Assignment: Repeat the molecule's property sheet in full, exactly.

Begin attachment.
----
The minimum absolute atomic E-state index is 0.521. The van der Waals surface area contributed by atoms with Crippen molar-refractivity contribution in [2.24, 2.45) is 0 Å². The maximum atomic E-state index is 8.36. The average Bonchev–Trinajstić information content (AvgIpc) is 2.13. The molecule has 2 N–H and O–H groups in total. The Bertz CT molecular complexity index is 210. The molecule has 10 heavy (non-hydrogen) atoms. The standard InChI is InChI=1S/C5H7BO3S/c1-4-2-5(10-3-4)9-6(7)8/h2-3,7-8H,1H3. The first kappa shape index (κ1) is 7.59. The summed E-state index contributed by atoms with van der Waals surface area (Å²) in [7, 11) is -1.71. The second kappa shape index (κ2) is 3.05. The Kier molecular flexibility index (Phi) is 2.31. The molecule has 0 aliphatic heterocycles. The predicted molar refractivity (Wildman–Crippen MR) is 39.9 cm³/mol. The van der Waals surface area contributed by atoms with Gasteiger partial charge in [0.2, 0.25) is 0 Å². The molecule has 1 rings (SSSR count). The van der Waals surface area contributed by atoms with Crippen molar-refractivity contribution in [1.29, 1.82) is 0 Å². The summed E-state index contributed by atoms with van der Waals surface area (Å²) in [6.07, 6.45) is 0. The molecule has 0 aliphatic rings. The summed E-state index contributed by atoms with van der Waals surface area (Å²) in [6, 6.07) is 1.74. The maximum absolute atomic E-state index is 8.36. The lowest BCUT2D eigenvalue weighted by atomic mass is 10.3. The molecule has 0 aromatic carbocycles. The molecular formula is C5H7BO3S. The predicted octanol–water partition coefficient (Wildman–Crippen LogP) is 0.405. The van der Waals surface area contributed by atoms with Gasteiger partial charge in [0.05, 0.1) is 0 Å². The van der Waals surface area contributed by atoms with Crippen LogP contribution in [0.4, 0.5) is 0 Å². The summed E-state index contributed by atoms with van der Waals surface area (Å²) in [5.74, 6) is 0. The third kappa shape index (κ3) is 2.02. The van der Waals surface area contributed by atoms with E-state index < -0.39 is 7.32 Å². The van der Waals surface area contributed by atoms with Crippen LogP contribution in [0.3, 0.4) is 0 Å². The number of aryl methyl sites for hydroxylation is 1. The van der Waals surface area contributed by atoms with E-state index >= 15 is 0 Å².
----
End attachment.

The minimum absolute atomic E-state index is 0.521. The van der Waals surface area contributed by atoms with Crippen molar-refractivity contribution in [2.24, 2.45) is 0 Å². The maximum atomic E-state index is 8.36. The average Bonchev–Trinajstić information content (AvgIpc) is 2.13. The molecule has 2 N–H and O–H groups in total. The Bertz CT molecular complexity index is 210. The molecule has 10 heavy (non-hydrogen) atoms. The standard InChI is InChI=1S/C5H7BO3S/c1-4-2-5(10-3-4)9-6(7)8/h2-3,7-8H,1H3. The first kappa shape index (κ1) is 7.59. The summed E-state index contributed by atoms with van der Waals surface area (Å²) in [7, 11) is -1.71. The second kappa shape index (κ2) is 3.05. The Kier molecular flexibility index (Phi) is 2.31. The molecule has 0 aliphatic heterocycles. The predicted molar refractivity (Wildman–Crippen MR) is 39.9 cm³/mol. The van der Waals surface area contributed by atoms with Gasteiger partial charge in [0.2, 0.25) is 0 Å². The molecule has 1 rings (SSSR count). The van der Waals surface area contributed by atoms with Crippen molar-refractivity contribution in [1.29, 1.82) is 0 Å². The summed E-state index contributed by atoms with van der Waals surface area (Å²) in [6.07, 6.45) is 0. The molecule has 0 aliphatic rings. The summed E-state index contributed by atoms with van der Waals surface area (Å²) in [6, 6.07) is 1.74. The maximum absolute atomic E-state index is 8.36. The lowest BCUT2D eigenvalue weighted by atomic mass is 10.3. The molecule has 0 aromatic carbocycles. The molecular formula is C5H7BO3S. The predicted octanol–water partition coefficient (Wildman–Crippen LogP) is 0.405. The van der Waals surface area contributed by atoms with Gasteiger partial charge in [0.05, 0.1) is 0 Å². The van der Waals surface area contributed by atoms with Crippen LogP contribution in [0.4, 0.5) is 0 Å². The summed E-state index contributed by atoms with van der Waals surface area (Å²) in [5.74, 6) is 0. The third kappa shape index (κ3) is 2.02. The van der Waals surface area contributed by atoms with E-state index < -0.39 is 7.32 Å². The van der Waals surface area contributed by atoms with Crippen LogP contribution in [0.3, 0.4) is 0 Å². The number of aryl methyl sites for hydroxylation is 1. The van der Waals surface area contributed by atoms with E-state index >= 15 is 0 Å².